06 June 2019 14:02
Autosport's Jonathan Nobal takes a look at what Formula 1 can learn from MotoGP in terms of rules.
Formula 1 is on the verge of revealing yet another rules overhaul - so why not pay attention to a series that is consistently delivering good racing and a wide spread of success rather than sticking with its current cycle of endless reinvention?
MotoGP produced a thriller with its epic race at Mugello last weekend, but it's all too easy to sneer that top-level motorbikes only produce greater overtaking fests than Formula 1 does because two-wheeled machines have more room on track to pass each other.
Indeed, the passing and repassing duels between Danilo Petrucci, Marc Marquez, Andrea Dovizioso and Alex Rins that lit up Mugello took place on the kind of corners where F1's current wide-body cars would struggle to get around two abreast.
But it is a huge mistake to suggest that MotoGP's mega Italian Grand Prix was down to just bike size and a lack of the kind of aerodynamic interference that stops F1 cars following each other so closely.
There are some deeper fundamentals that are key to understanding why the racing in MotoGP is so good right now, which perhaps offer clues about where F1's future focus needs to be.
There's just over a week before the next meeting of the FIA World Motor Sport Council, which will place on June 14. This is likely to reveal the first proper draft of the rules overhaul that Liberty Media is planning for F1 from 2021.
For most fans, the most eagerly anticipated aspect of this news will be the indications of what the new cars will look like and what changes are being brought in to the sporting regulations to help make the racing better. This is why people got so excited about what is potentially to come when images of the 2021 concepts leaked at last year's Singapore Grand Prix.
But what will be much more important for the racing is the framework of rules in the background that are aimed at levelling the playing field - this means both a more equal prize money distribution system and also a cost cap.
The reason why this relates to Mugello's MotoGP race is that that event was so brilliant not because of bike dimensions, aero parts or tyres. It was actually brilliant because multiple manufacturers were so evenly matched as the result of a historically stable set of regulations that are tailored to deter massive spending at the front of the grid and help give the less competitive manufacturers a leg up.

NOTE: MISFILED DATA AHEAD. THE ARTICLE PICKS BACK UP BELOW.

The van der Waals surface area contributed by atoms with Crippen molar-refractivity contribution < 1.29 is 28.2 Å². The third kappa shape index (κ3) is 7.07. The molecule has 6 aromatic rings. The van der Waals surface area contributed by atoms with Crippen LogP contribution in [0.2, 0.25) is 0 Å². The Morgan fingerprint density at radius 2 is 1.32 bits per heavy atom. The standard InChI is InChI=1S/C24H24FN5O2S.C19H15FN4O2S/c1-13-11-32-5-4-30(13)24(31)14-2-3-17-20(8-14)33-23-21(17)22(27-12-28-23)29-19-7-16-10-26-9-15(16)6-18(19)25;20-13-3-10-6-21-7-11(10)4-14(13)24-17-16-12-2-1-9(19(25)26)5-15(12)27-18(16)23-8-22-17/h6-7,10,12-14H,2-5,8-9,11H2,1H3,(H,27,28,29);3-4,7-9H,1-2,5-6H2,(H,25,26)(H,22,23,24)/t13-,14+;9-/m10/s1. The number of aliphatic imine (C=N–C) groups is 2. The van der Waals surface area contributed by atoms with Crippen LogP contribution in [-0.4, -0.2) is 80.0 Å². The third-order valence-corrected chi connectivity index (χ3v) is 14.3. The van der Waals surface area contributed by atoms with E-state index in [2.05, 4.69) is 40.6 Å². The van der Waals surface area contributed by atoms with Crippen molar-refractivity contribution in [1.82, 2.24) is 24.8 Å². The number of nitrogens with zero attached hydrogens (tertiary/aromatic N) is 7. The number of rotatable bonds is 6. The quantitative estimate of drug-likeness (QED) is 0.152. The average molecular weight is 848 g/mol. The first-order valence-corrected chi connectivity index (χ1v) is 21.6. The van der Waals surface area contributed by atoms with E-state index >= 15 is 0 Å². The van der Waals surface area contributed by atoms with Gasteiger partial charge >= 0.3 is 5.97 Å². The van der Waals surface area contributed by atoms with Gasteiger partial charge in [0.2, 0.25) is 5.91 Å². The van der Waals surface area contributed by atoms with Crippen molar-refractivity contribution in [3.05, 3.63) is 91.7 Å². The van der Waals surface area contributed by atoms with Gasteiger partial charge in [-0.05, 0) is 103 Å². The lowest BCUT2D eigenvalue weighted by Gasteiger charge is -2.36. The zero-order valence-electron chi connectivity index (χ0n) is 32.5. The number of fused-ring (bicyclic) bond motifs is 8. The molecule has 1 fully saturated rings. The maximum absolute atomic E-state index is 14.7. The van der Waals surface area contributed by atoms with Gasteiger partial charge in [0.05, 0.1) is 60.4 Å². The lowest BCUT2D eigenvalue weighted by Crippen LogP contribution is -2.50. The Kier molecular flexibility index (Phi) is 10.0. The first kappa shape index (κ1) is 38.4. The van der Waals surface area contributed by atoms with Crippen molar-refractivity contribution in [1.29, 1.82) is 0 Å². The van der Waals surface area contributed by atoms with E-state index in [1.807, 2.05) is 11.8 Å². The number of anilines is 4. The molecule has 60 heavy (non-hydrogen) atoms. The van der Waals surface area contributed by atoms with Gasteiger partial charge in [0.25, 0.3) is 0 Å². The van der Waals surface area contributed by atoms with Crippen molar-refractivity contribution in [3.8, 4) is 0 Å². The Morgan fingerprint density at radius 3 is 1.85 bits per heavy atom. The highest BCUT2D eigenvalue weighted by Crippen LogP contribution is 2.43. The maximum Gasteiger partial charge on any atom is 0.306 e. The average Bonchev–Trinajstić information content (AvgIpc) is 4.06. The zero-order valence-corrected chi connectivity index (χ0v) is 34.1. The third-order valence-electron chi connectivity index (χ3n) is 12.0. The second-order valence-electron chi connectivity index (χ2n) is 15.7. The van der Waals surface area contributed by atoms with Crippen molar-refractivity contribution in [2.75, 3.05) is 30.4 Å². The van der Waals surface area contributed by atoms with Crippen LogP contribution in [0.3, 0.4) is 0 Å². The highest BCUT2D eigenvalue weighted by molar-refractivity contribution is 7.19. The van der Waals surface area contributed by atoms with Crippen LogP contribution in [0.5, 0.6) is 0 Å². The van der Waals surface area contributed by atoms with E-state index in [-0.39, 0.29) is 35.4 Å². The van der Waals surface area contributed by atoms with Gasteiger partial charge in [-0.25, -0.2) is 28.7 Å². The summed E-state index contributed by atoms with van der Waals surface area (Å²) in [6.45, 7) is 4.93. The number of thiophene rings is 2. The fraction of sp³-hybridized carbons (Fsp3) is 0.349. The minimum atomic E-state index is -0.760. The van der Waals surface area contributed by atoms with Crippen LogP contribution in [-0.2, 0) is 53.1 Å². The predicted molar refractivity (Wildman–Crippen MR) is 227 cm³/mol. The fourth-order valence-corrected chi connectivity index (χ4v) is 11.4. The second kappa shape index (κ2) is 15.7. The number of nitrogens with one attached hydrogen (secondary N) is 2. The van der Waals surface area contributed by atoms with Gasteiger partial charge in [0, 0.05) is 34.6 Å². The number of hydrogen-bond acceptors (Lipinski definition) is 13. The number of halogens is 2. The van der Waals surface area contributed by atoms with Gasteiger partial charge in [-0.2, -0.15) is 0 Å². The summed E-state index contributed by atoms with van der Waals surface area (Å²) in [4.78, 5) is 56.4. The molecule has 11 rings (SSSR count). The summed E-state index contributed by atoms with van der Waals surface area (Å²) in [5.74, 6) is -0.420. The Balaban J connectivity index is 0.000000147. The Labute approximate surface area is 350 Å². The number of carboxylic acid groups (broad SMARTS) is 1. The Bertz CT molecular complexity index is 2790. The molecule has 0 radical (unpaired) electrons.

Sure, the good racing was helped by the fact that bikes can pass each other, but if the lap times of the machinery were not so evenly matched there wouldn't be a close battle in the first place. The MotoGP field would have quickly spread out - as often happens in F1 - rather than having three manufacturers all locked in battle for the lead.
F1 and MotoGP certainly have adopted different paths when it comes to the formulation of rules. One has gone down the route of regular changes to spice things up, while the other has believed in the mantra that the best way of closing up a grid lies in ensuring rules stability.
Where MotoGP has been especially clever is in formulating what is known as 'concessions' rules, which help the less competitive teams to catch up much quicker.
This essentially means that any manufacturer that doesn't win a race or secure a set number of podium finishes gets certain rules breaks. These include unlimited testing, engine update allowances (where the established manufacturers units are frozen), or the use of more engines over the course of a season.
Just imagine what effect a concessions system would have on F1 if it used a similar structure of opening things up for those teams or manufacturers that do not finish on the podium a couple of times over the course of a year. They could be handed testing breaks, the continued allowance of unlimited updates (chassis and engines) while the successful squads are restricted, or more windtunnel/CFD use for their current designs.